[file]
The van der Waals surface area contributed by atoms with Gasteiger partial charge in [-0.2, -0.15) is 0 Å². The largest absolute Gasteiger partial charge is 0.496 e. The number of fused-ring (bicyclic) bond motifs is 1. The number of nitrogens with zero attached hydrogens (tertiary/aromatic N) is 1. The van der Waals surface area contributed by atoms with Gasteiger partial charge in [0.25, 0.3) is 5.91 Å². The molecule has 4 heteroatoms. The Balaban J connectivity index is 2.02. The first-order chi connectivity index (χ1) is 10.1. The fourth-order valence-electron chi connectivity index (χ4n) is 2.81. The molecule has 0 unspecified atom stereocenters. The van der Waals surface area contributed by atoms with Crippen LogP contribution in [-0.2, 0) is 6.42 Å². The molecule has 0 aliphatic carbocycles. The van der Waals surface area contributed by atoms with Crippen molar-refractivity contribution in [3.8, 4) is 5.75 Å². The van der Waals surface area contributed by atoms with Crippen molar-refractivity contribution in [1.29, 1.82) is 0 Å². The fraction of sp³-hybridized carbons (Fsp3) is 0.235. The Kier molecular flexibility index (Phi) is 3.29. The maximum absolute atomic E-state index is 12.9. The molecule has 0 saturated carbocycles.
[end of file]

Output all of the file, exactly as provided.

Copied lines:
The van der Waals surface area contributed by atoms with Gasteiger partial charge in [-0.2, -0.15) is 0 Å². The largest absolute Gasteiger partial charge is 0.496 e. The number of fused-ring (bicyclic) bond motifs is 1. The number of nitrogens with zero attached hydrogens (tertiary/aromatic N) is 1. The van der Waals surface area contributed by atoms with Gasteiger partial charge in [0.25, 0.3) is 5.91 Å². The molecule has 4 heteroatoms. The Balaban J connectivity index is 2.02. The first-order chi connectivity index (χ1) is 10.1. The fourth-order valence-electron chi connectivity index (χ4n) is 2.81. The molecule has 0 unspecified atom stereocenters. The van der Waals surface area contributed by atoms with Crippen LogP contribution in [-0.2, 0) is 6.42 Å². The molecule has 0 aliphatic carbocycles. The van der Waals surface area contributed by atoms with Crippen molar-refractivity contribution in [3.8, 4) is 5.75 Å². The van der Waals surface area contributed by atoms with Crippen molar-refractivity contribution in [1.29, 1.82) is 0 Å². The fraction of sp³-hybridized carbons (Fsp3) is 0.235. The Kier molecular flexibility index (Phi) is 3.29. The maximum absolute atomic E-state index is 12.9. The molecule has 0 saturated carbocycles.